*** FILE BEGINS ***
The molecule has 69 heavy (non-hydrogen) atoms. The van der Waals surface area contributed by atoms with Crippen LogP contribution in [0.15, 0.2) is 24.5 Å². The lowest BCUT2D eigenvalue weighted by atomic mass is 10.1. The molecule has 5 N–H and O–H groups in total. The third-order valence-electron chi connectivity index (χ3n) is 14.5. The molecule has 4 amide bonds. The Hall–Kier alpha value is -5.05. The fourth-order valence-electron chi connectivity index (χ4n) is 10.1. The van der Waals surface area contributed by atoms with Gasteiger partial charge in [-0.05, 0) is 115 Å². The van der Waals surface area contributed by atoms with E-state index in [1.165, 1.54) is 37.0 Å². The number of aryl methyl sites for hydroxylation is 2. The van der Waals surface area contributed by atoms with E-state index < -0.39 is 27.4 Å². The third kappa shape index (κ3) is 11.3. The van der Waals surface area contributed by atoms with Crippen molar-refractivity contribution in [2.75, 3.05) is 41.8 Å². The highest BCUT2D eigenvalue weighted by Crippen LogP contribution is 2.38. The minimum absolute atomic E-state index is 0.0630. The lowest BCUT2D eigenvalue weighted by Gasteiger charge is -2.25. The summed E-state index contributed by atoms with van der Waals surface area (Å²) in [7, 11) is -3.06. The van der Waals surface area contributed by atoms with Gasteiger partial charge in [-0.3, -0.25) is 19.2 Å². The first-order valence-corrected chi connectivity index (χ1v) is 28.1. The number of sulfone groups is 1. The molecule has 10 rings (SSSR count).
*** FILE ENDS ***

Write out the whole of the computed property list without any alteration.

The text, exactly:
The molecule has 69 heavy (non-hydrogen) atoms. The van der Waals surface area contributed by atoms with Crippen LogP contribution in [0.15, 0.2) is 24.5 Å². The lowest BCUT2D eigenvalue weighted by atomic mass is 10.1. The molecule has 5 N–H and O–H groups in total. The third-order valence-electron chi connectivity index (χ3n) is 14.5. The molecule has 4 amide bonds. The Hall–Kier alpha value is -5.05. The fourth-order valence-electron chi connectivity index (χ4n) is 10.1. The van der Waals surface area contributed by atoms with Gasteiger partial charge in [-0.05, 0) is 115 Å². The van der Waals surface area contributed by atoms with E-state index in [1.165, 1.54) is 37.0 Å². The number of aryl methyl sites for hydroxylation is 2. The van der Waals surface area contributed by atoms with E-state index < -0.39 is 27.4 Å². The third kappa shape index (κ3) is 11.3. The van der Waals surface area contributed by atoms with Crippen molar-refractivity contribution in [2.75, 3.05) is 41.8 Å². The highest BCUT2D eigenvalue weighted by Crippen LogP contribution is 2.38. The minimum absolute atomic E-state index is 0.0630. The lowest BCUT2D eigenvalue weighted by Gasteiger charge is -2.25. The summed E-state index contributed by atoms with van der Waals surface area (Å²) in [7, 11) is -3.06. The van der Waals surface area contributed by atoms with Gasteiger partial charge in [-0.3, -0.25) is 19.2 Å². The first-order valence-corrected chi connectivity index (χ1v) is 28.1. The number of sulfone groups is 1. The molecule has 10 rings (SSSR count).